The Orem painter was raised on a farm in Davis County, Utah, where he was influenced by the landscape from an early age. After graduating with a BFA in Illustration from Brigham Young University and graduate work at the Academy of Art University, Dibble worked as a color artist for Blue Sky Animation Studios (20th Century Fox), creating Concept Design for such films as Rio, Epic, Ice Age 4, Peanuts, and Ferdinand.
After working in the film industry, he returned to BYU as an associate professor of illustration for six years, but now he paints full time and teaches workshops nationally, focusing largely on agricultural themes.
One agricultural theme he has returned to repeatedly are hay bales. “As a landscape painter, the journey to understand natural light in the environment is of course a life-long one,” he says. “Currently, I’m really interested in how I can use light purposefully to convey certain emotions and connections to the land. As part of that exploration, I am creating a series of paintings using hay bales as a compositional anchor and then exploring time of day and atmospheric changes.”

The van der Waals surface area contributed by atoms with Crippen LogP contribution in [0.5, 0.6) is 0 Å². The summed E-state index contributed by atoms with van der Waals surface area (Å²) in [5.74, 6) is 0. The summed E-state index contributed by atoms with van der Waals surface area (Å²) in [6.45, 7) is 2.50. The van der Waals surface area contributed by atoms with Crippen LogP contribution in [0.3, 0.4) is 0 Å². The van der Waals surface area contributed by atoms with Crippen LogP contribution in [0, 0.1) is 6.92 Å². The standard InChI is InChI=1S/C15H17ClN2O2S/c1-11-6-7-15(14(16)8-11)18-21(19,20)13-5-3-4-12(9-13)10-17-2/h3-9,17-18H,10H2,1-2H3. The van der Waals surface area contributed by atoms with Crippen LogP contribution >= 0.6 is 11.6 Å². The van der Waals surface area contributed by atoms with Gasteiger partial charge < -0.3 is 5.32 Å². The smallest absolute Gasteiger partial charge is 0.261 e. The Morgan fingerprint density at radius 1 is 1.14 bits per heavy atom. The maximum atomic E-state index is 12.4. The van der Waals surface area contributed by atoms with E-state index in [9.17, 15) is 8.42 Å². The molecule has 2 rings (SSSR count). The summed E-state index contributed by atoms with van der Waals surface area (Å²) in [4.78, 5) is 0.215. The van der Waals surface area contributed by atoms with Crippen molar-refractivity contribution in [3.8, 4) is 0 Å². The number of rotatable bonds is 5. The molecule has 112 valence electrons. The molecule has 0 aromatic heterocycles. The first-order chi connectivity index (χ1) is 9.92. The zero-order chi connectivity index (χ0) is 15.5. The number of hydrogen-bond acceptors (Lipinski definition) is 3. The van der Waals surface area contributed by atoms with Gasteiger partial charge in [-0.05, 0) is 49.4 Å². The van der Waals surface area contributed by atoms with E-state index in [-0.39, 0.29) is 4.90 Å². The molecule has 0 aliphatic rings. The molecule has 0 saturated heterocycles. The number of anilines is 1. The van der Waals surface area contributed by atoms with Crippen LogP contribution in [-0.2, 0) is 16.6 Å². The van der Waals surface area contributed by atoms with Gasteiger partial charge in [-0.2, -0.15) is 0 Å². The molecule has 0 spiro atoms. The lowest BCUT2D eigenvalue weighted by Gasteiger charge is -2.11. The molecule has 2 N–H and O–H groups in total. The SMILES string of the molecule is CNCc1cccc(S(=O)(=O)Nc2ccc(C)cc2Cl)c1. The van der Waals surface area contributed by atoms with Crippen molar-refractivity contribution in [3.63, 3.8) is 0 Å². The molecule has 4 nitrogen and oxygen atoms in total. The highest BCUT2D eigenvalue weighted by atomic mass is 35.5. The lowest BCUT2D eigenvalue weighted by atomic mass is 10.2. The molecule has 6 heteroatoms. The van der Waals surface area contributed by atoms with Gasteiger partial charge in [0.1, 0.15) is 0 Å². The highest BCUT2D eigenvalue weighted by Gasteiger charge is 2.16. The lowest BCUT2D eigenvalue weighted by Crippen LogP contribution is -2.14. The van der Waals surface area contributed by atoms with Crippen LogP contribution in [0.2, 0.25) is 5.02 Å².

“Thematically, the chance to explore metaphor is also important, and I find the contrast of light/divinity vs. earth/hay/mortality to be particularly interesting. Can something chaotic and imperfect be made whole, cohesive, and even beautiful through certain kinds of light? And how do those different types of light convey different emotions to the viewer and invite them to reflect on their own experiences? I don’t have all of the answers for these questions yet, but I’m sure excited to keep exploring.”
Dibble will be showing these “hay” pieces and other works as part of a two-person show with Gary Ernest Smith at the Mockingbird Gallery in Bend, Oregon this coming July.
Every January we check in with Utah artists to see what the new year holds in store for them.